Nuclear power always promises jam tomorrow



In February 2007, according to the Daily Telegraph’s recent excellent article on planned new nuclear build, EDF said that the UK would have a new nuclear plant at Hinkley ‘by Christmas 2017’.
“EDF will turn on its first nuclear plant in Britain before Christmas 2017 because it will be the right time,” Vincent de Rivaz, chief executive of UK division EDF Energy said. “It is the moment of the power crunch. Without it the lights will go out.”
A number of factors have worked together so that construction work proper has not begun and there have been some high profile casualties. Its cost has been the primary career-killing factor. Earlier this month, EDF’s finance director Thomas Piquemal quit because he feared the project could jeopardise EDF’s financial position.
It is a massively expensive project. £18billion is a figure cited by the Guardian. Yet still the overall chief executive of EDF thinks that Hinkley is still a goer. In an emailed statement, Jean Bernard Levy said: “With the support of its state shareholder, EDF confirms it is studying the investment in the two Hinkley Point reactors in the best financial conditions for the group, with the aim of announcing a final investment decision soon,” Reuters reported.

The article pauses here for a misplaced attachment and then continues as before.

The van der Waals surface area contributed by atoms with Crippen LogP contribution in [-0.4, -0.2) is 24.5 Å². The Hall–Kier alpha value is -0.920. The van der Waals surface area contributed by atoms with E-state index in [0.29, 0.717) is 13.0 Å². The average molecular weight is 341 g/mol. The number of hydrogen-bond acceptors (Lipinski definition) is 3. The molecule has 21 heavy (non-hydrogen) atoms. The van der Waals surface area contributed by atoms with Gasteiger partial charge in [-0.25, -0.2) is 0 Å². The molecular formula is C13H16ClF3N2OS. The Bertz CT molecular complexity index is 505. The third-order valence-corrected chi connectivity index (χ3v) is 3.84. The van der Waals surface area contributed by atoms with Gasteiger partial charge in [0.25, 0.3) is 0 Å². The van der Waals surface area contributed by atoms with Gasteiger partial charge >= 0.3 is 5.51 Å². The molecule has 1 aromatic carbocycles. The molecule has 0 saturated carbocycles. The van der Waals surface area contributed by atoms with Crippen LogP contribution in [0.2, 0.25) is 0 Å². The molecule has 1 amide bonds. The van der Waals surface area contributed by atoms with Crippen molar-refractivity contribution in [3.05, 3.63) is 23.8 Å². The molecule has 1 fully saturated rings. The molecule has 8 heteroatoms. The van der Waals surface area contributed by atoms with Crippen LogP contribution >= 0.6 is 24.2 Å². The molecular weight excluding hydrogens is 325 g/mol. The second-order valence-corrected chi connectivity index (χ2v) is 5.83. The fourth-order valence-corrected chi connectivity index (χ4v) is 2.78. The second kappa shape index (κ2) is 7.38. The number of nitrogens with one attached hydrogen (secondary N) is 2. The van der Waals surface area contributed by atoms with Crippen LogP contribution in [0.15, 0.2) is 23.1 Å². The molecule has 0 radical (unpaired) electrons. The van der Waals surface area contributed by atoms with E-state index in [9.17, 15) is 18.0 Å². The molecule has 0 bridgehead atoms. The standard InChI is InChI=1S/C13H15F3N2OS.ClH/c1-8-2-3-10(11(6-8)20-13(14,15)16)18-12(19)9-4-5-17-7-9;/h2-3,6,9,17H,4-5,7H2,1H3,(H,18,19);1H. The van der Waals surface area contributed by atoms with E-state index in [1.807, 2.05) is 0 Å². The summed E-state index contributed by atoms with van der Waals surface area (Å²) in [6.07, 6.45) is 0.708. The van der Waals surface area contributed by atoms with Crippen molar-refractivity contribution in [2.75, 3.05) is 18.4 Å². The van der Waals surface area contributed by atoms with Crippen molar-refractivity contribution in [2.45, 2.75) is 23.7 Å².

The power from it is expensive – more than twice the current wholesale price of energy – £92.50/MWh (in 2012 prices), against the current price of £37/MWh. As EdF will get paid the strike price irrespective of the wholesale price via the Contract for Difference it will be consumers who pay the cost and more specifically non energy intensive ones, as the biggest industrial consumers will be exempted from paying for it.
Assuming the French state does eventually promise to accept the construction risk (which is what the arguments about EDF’s finances are really about) are we expecting the Japanese to take on the risk for Wylfa 2 and Moorside? Nuclear power promises so much for tomorrow but in reality it is very expensive today.

Dominic Maclaine is working on a book called “Investment Uncertainty In The UK Power Market” to be published by Earthscan/Routledge.

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